Preposterously Reverend Lord Professor Bishop Baron Lord Richard Harries, Baron Pentregarth, Gresham Professor of Divinity, Baron, Bishop, Professor, Lord…

And in the Big News today from a Faith Perspective, I’ve been to the pictures. I saw “Nomadland” and it was really good. It reminded me of various things about the Invisible Magic Friend.

https://drive.google.com/file/d/1C0tPDlnLmSY6YB9j64QsJqG7TQnF4_5t/view?usp=sharing

5 thoughts on “Preposterously Reverend Lord Professor Bishop Baron Lord Richard Harries, Baron Pentregarth, Gresham Professor of Divinity, Baron, Bishop, Professor, Lord…

  1. So, even a former Archbishop, and senior cleric of the Church is prepared to say no more than ‘some religious people believe that only their IMF knows who they really are.’ There was the tiniest quote from the BBOMS, which if you’d coughed you’d have missed; and Harries had to admit that the Fern character in “Nomads’ Land” didn’t have the reassurance of believing in an all-knowing IMF. Dietrich Bonhoeffer (whom Harries did not identify as a Lutheran Pastor) was a bit iffy as to who he really was, and his tentative self-reassurance that he was known to his IMF (presumably the same IMF who had observed the rise of Hitler and other fascist dictators with equanimity) was less than convincing.

    All that we learned that was at all verifiable amidst all this speculative waffle was that the former AB of C had recently been to the picture house (and we only had his word for that).

    Meanwhile, in Cornwall….

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  2. I saw Nomadland at the cinema recently; certainly it’s a worthy film, just not Oscar-winning-worthy, in my opinion. But trust a member of the professionally pious to find some pious angle on it, despite it having no hint of piety whatsoever.

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  3. The way in which the question ‘who am I?’ was posed this morning implies that the speaker believes in an eternal essence of Richard Harries – a soul, if you like – which he is trying to find out about, and which is fully known only to the IMF. The closer he gets to what he thinks is that eternal essence, the better. One day, he hopes, he will come face-to-face with what he thinks is the source of that essence, and all will be perfect.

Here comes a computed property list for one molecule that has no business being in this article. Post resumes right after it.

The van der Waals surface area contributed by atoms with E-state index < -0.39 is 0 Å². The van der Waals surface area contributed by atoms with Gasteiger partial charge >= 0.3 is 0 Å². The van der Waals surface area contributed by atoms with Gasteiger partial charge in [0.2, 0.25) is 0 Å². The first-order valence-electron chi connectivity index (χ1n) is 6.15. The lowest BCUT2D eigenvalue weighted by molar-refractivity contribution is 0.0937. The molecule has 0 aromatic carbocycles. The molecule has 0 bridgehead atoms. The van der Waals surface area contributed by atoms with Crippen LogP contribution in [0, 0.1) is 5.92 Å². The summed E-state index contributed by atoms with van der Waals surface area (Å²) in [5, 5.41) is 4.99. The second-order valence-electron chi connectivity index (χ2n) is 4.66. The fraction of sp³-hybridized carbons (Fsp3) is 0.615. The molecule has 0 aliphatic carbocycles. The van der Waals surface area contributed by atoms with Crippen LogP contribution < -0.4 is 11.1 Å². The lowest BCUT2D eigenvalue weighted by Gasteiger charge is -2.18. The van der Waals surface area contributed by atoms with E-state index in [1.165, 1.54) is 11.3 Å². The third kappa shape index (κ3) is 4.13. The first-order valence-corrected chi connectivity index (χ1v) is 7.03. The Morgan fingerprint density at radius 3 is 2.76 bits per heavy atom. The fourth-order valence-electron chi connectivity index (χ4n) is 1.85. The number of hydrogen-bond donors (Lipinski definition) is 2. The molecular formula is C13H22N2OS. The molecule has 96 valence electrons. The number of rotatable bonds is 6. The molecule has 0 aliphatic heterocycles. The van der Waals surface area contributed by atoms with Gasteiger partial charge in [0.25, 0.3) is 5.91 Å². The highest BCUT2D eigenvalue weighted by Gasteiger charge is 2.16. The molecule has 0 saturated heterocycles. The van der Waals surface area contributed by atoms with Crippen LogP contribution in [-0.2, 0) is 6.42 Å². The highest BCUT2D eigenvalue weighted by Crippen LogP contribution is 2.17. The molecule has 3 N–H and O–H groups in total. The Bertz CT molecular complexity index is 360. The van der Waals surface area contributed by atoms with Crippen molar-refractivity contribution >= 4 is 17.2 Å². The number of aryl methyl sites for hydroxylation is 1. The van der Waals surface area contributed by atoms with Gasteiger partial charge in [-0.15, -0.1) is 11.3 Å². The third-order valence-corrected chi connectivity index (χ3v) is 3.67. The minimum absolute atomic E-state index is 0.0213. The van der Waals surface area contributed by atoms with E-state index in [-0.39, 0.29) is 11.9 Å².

Another way of looking at it is that ‘Richard Harries’ is a label given by other people to one specific child of two human parents. The question of who ‘Richard Harries’ now is can really only be answered by Harries himself, on the basis of what he knows, feels and has experienced, and possibly by consulting other human beings. There is no eternal essence, and no final authority; and there is only this one life in which to try to work out a few answers.

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  4. “Who Am I” is a question that I, and I imagine everyone over the age of 25, remember thinking about a lot when I was a teenager. Gradually, I learned more about the way the real world worked and my place in it, but not from following the likes of Harries and his soul searching types, but by realising I had never existed before my birth and wouldn’t exist after my death – I was a human with one life to live. The existential question of “Do I have a soul?” faded away very quickly along with all the supernatural bunkum that goes with it.
    Empathic human stories, like Nomadland, give us the chance to think about our place and worth in the world by being shown another person or culture’s way of life that we can all learn from. Director Zhao said of the film that “….I wasn’t raised religious, so for me the concept of God, in a traditional sense in an organized religion, doesn’t speak to me, but there’s something out there that’s bigger than us that is in nature, that you can find and feel in nature, speaks to me very strongly…”. You don’t need Harries’ speculation on the existence of god to add anything more to the story.

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  5. We humans, as PaulT says, expend vast amounts of time & energy during our teens wondering who we are. The question goes away eventually – seems like part of growing up. There need not be an answer.
    But religionists seem to believe there is an answer though, being created unable to find the answer on their own, they must wait for their IMF to tell them what’s inside their soul. This is odd because when the big reveal happens (as far as I can guess from listening to what believers, by their own admission, don’t know) after death by which time they’re nothing but a soul anyway. By this stage, though, whether they’re in the overwhelmingly wonderful presence of the IMF or ‘the other place’, they won’t give a monkey’s about teenage introspection.

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